United States Bizet, Carmen: Soloists, Kids’s Refrain – Uniting Voices Chicago, Refrain and Orchestra of Lyric Opera of Chicago / Henrik Nánási (conductor). Civic Opera Home, Chicago, 11.3.2023. (JLZ)
Director – Marie Lambert-Le Bihan
Units – Robin Don
Costumes – Robert Perdziola
Lighting – Chris Maravich
Refrain Grasp – Michael Black
Kids’s Refrain Grasp – Josephine Lee
Choreographer – Stephanie Martinez
Moralès – Ian Rucker
Micaëla – Golda Schultz
Don José – Charles Castronovo
Zuniga – Wm. Clay Thompson
Carmen – J’Nai Bridges
Frasquita – Denis Vélez
Mercédès – Katherine DeYoung
Escamillo – Andrei Kymach
Lillas Pastia – Alejandro Luévanos
Dancaïre – Laureano Quant
Remendado – Ryan Capozzo
With this new Carmen, Lyric Opera of Chicago has revived one of many works that was a part of its 1954 opening season. The perennially in style opera advantages from the efforts of director Marie Lambert-Le Bihan’s designer, Robin Don, to create units that each set up the tone and supply a helpful area for appearing.
The standard units embody a spacious city sq. in Act I, Lillas Pastia’s multi-level inn for the second, a slender mountain go within the third and bullfighting grounds for Act IV. The final act is very creative: distinguished doorways shut on the area one after the other whereas Carmen and Don José have their final encounter, and the refrain’s interjections in regards to the profitable bullfight underscore their trade. This last act is, maybe, probably the most profitable of the 4 each visually and dramatically.
The inclusion of spoken dialogue returns a well known factor of the opera to the stage. However this raises questions right here about dialogue in an opera home – the sound ranges are low and the supply had pauses that halted the move between musical numbers and spoken passages, and even inside exchanges. Maybe the scale of the efficiency area is a consideration, because it might need labored higher in a smaller space. However, the dialogue assisted in connecting the libretto and the motion, with out the omissions that typically happen.
Among the many different considerations is the staging of the kids’s refrain on the altering of the guard within the first act. The scene’s blocking places the refrain on the middle of the stage, with the entry of the troopers seeming incidental though the kids mimic them. That said, the refrain had an excellent, blended sound, however the tempos of the refrain and the orchestra differed at occasions.
Points with tempos occurred elsewhere, as within the first a part of Act II when the performers on stage had been out of synch with the orchestra. That lack of coordination could also be the results of the choreography, because the loud faucets on the picket tables had been additionally out of synch. It was bold to attempt to coordinate orchestra, vocal ensembles and choreography, but it’s doable to make the weather mix if the main target stays on the pit and, particularly, conductor Henrik Nánási.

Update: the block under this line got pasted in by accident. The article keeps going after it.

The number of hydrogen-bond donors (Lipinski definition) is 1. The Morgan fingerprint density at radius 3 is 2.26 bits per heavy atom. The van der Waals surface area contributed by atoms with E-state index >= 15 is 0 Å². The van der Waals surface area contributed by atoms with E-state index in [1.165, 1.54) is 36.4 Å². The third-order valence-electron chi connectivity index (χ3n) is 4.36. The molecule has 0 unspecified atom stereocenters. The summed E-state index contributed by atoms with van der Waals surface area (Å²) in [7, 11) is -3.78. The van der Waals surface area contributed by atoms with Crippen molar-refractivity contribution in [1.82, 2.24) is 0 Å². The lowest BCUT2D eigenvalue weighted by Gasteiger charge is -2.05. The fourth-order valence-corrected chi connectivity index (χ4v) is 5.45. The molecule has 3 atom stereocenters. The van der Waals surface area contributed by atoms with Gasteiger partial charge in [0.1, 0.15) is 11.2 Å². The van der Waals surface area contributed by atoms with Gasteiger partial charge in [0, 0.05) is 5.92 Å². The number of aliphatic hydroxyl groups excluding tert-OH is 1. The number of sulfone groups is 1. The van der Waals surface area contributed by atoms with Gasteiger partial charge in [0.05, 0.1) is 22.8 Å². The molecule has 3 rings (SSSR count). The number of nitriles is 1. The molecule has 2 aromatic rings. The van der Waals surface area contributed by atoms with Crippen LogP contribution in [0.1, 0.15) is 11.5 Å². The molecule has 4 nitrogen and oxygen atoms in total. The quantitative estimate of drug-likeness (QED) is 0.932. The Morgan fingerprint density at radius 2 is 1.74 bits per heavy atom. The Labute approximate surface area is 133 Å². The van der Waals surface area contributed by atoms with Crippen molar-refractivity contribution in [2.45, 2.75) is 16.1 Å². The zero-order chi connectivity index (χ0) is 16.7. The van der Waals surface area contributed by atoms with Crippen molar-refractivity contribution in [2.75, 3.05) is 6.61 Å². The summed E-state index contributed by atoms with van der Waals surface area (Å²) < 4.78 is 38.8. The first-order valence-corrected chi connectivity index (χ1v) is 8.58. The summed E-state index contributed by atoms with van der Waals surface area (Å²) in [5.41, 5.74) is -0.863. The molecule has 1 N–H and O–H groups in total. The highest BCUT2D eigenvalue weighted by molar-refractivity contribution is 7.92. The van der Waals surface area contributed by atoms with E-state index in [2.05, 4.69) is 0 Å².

Nánási has carried out at Lyric Opera a number of occasions lately, together with The Marriage of Figaro (2015-2016) and Madama Butterfly (2019-2020). Even along with his expertise in the home, the prelude to Act I didn’t mix, with the brass and percussion dominating the sonorities. At occasions, the strings appeared lacking, and that detracted from the wealthy sound that characterizes the well-known prelude in addition to different numbers. Whereas not continual, related problems with steadiness affected scenes within the first two acts. Later within the night, a few of the horn passages in Act III had been marred by intonation issues, however that was resolved by the fourth act. (Little doubt all the problems affecting this Carmen on the primary night time will enhance in successive performances.)
As to the principals, J’Nai Bridges introduced her well-considered interpretation to the position. She was at her finest in Act IV, the place she gave the ultimate trade with Don José full voice. As Don José, Charles Castronovo introduced his heat, resonant sound to the position, and was notably efficient within the first act’s ‘Seguidilla’, which hinted on the depth he would deliver to the ultimate act. It was a pleasure to listen to soprano Golda Schultz as Micaëla and to get pleasure from her impassioned but lyrical method to the character’s two arias. Her extroverted therapy of her aria in Act III juxtaposed the personas of Micaëla and Carmen and arrange the dénouement.
Carmen continues to carry its place in opera repertoire, and the considerations with the small print of this manufacturing shouldn’t deter anybody from having fun with the efforts of these concerned, particularly all of the proficient principals. The mixture of a compelling story, memorable music and three-dimensional characters makes it an opera that endures. If the character of Carmen is troublesome to pin down in relation to the motivation that brings the drama to its conclusion, this staging has succeeded not solely in permitting audiences to benefit from the work, however in frightening them to consider it too.
James L. Zychowicz